snapshotIdentifier: 'tickets-mysql57',
    vpc: vpc,
    vpcPlacement: {
    subnetType: SubnetType.PUBLIC,
    parameterGroup: dbParam

Then we create the DMS instance, add Kinesis Stream as the destination and the necessary IAM roles needed

const dmsRep = new dms.CfnReplicationInstance(this, 'dms-replication', {
    replicationInstanceClass: 'dms.t2.medium',
    engineVersion: '3.3.0'

const stream = new kinesis.Stream(this, 'dms-stream');

const streamWriterRole = new Role(this, 'dms-stream-role', {
    assumedBy: new ServicePrincipal('')

streamWriterRole.addToPolicy(new PolicyStatement({
    resources: [stream.streamArn],
    actions: [

const source = new CfnEndpoint(this, 'dms-source', {
    endpointType: 'source',
    engineName: 'mysql',
    username: 'admin',
    password: 'Password1',
    serverName: sourcedb.dbInstanceEndpointAddress,
    port: 3306

const target = new CfnEndpoint(this, 'dms-target', {
    endpointType: 'target',
    engineName: 'kinesis',
    kinesisSettings: {
    messageFormat: 'JSON',
    streamArn: stream.streamArn,
    serviceAccessRoleArn: streamWriterRole.roleArn

We then need to create the DMS replication task, this take the source, destination and a table mapping of the records that we are going to extract.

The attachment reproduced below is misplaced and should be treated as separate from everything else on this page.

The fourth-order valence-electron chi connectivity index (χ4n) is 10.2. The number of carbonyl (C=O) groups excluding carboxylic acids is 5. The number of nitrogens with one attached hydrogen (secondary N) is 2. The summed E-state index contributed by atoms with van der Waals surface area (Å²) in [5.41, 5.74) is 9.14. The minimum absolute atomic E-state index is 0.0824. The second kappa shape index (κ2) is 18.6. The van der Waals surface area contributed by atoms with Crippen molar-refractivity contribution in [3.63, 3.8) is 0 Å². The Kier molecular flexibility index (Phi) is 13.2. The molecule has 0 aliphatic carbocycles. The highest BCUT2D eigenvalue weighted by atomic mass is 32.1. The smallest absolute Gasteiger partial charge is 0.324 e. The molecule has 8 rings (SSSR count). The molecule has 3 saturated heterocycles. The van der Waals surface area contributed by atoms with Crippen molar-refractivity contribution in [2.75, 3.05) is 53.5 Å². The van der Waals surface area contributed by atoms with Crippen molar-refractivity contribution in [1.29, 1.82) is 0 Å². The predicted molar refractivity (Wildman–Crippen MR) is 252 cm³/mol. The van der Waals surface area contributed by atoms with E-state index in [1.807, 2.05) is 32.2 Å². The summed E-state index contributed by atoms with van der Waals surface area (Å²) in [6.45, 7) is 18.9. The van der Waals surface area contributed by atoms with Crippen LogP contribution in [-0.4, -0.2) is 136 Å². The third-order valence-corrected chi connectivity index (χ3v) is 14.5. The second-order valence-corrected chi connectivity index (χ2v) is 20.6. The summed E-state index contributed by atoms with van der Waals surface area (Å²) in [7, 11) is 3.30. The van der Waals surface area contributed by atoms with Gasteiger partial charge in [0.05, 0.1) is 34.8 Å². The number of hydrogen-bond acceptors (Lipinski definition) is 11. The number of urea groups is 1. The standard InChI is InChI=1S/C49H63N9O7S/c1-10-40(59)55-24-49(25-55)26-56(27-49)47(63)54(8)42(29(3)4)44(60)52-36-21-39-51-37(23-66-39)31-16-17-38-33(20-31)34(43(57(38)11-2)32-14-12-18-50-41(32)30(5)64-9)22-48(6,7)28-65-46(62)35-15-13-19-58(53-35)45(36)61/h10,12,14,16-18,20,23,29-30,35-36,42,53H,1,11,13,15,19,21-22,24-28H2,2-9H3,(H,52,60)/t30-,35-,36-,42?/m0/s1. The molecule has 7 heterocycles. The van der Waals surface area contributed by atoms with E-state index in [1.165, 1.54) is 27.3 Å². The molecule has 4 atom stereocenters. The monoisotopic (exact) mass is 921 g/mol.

var dmsTableMappings = {
    "rules": [
        "rule-type": "selection",
        "rule-id": "1",
        "rule-name": "1",
        "object-locator": {
        "schema-name": "dms_sample",
        "table-name": "ticket_purchase_hist"
        "rule-action": "include"

new CfnReplicationTask(this, 'dms-stream-repTask', {
    replicationInstanceArn: dmsRep.ref,
    migrationType: 'full-load-and-cdc',
    sourceEndpointArn: source.ref,
    targetEndpointArn: target.ref,
    tableMappings: JSON.stringify(dmsTableMappings)

Finally we create an S3 bucket for the extracted records and a Kinesis Firehose to get records from the Kinesis Stream and send these to S3

const s3bucket = new s3.Bucket(this, 'dms-stream-bucket');

const firehose = new CfnDeliveryStream(this, 'dms-stream-firehose', {
    deliveryStreamType: 'KinesisStreamAsSource',
    kinesisStreamSourceConfiguration: {
    kinesisStreamArn: stream.streamArn,
    roleArn: firehoseRole.roleArn
    s3DestinationConfiguration: {
    bucketArn: s3bucket.bucketArn,
    bufferingHints: {
        intervalInSeconds: 300,
        sizeInMBs: 5
    compressionFormat: 'GZIP',
    roleArn: firehoseRole.roleArn

Once the DMS task kicks off the table makes the initial load into S3 and we can see this has been complete and it is ready for replicated data.

We then kick off our stored procedure on the MySQL source to generate some DB activity and once these have been processed through the streams we can run a S3 Select to see the updated records landing in S3.

I really like this architecture, we have established a streaming pattern which delivers the result without using any custom code, the only thing I have written is some TypeScript to output a CloudFormation stack!

Written on September 13, 2019